Johannesburg, March 27, 2008 —
IFC, a member of the World Bank Group, announced today that construction
has started on the East African Submarine Cable System, a landmark fiber-optic
cable project that will connect 21 African countries to each other and
the rest of the world with high-quality Internet and international communications
The supply contract for installation of the cable, known as EASSy, is now
in force. The necessary funds have been provided by the consortium of 25
telecommunications operators, which includes 19 African companies. The
cable will be installed by Alcatel-Lucent along the sea bed off Africa’s
east coast. It is expected to be operational by the first half of 2010.
“We are pleased to work with the EASSy Consortium in laying this new cable
that will expand communications capabilities and help reduce the digital
divide in the region,“ said Etienne Lafougère, President of Alcatel-Lucent’s
submarine network activity.
Five major development finance institutions are partnering to provide the
project’s long-term loan financing of $70.7 million, with $18.2 million
coming from IFC. The balance of the project cost, $247.1 million, will
be provided by the EASSy consortium members.
"We are very pleased that this long awaited submarine cable has formally
been sponsored by the majority of the regional operators and by some of
the leading international industry players,” said Mohsen Khalil, IFC Director
for Global Information and Communication Technologies. “This is a very
important milestone toward implementation of the EASSy cable, which will
transform the telecommunications landscape in the region. It will provide
Internet and other communications access for 250 million Africans and substantially
reduce costs for consumers and businesses.”
Consumers along Africa’s east coast typically pay between $200 and $300
a month for Internet access via satellite. These prices, some of the world’s
highest, create a barrier to usage and restrict economic activity and growth.
Once the EASSy cable is in place, prices for international connectivity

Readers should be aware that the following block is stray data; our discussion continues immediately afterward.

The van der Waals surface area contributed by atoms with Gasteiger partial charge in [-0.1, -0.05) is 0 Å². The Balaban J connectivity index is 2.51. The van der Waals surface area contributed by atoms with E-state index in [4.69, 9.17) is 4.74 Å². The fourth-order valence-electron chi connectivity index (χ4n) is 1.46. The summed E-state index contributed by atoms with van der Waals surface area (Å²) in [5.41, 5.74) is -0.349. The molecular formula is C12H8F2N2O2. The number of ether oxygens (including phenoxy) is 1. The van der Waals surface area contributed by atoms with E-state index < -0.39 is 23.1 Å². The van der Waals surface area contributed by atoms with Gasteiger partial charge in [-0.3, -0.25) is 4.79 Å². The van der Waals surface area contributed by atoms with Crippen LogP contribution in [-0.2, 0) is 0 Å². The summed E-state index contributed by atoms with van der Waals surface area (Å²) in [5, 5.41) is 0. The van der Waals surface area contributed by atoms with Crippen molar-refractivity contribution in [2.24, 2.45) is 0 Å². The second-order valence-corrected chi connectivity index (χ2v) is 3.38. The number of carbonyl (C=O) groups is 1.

are expected to drop by two-thirds at the outset, and the number of subscribers
will increase rapidly. Because the project gives open access to service
providers, prices will fall further as volume and competition increase.
This is expected to stimulate the development of new knowledge-based industries,
call-centers, and similar ventures. Educational and health activities in
the region will also benefit from access to low-cost Internet.
In a separate initiative, the World Bank Group is assisting with the implementation
of regional distribution networks to connect landlocked countries in East
Africa to each other and the EASSy cable, helping maximize access.
The cable will run 10,000 kilometers from the continent’s southern tip,
around the African horn, and into the Red Sea, connecting South Africa,
Mozambique, Madagascar, Tanzania, Kenya, Somalia, Djibouti, and Sudan.
Another 13 adjoining countries will also be linked to the system as terrestrial
backbone networks are completed through the broader World Bank Group initiative;
these include Botswana, Burundi, the Central African Republic, the Democratic
Republic of Congo, Chad, Ethiopia, Lesotho, Malawi, Rwanda, Swaziland,
Uganda, Zambia, and Zimbabwe.
A short video (available in both English and French) on IFC and the World
Bank’s efforts to connect East Africa can be found at www.worldbank.org/rcip/video.
A map showing the gap that the East African Submarine Cable System is filling
can be downloaded at http://go.worldbank.org/GKHOFFDJB0.
Use of the map is free of charge.
IFC, a member of the World Bank Group, fosters sustainable economic growth
in developing countries by financing private sector investment, mobilizing
private capital in local and international financial markets, and providing
advisory and risk mitigation services to businesses and governments. IFC's
vision is that people should have the opportunity to escape poverty and
improve their lives. In FY07, IFC committed $8.2 billion and mobilized
an additional $3.9 billion through syndications and structured finance
for 299 investments in 69 developing countries. IFC also provided advisory
services in 97 countries. For more information, visit www.ifc.org.
To learn more about the IFC–World Bank Global ICT department, visit www.ifc.org/ict.
1. Bharti Airtel Limited, India
2. Botswana Telecommunications Corporation (BTC)
3. British Telecommunications
4. Dalkom Somalia
5. Djibouti Telecom S.A.
6. Etisalat, United Arab Emirates
7. France Telecom
8. Mauritius Telecom
9. MTN, South Africa
10. Neotel Proprietary Limited, South Africa
11. Saudi Telecom Company (STC)
12. Comores Telecom
13. Sudan Telecom Company Limited (Sudatel)
14. Tanzania Telecommunications Company Limited
15. Telecom Malagasy
16. Telecommunicacões de Mocambique, (TDM)
17. Telkom Kenya Limited
18. Telkom SA Vodacom, South Africa
19. Zambia Telecommunications Company Limited
20. Zanzibar Telecom Limited (Zantel)
21. Uganda Telecom Limited
22. U-Com Burundi SA
23. Office National Des Telecommunications,
24. Lesotho Telecommunications Authority
25. Gilat Satcom Nigeria Limited
1. International Finance Corporation (IFC),
World Bank Group
2. African Development Bank (AfDB)
3. Agence Française de Développement (AFD)
4. KfW, Germany
5. European Investment Bank (EIB)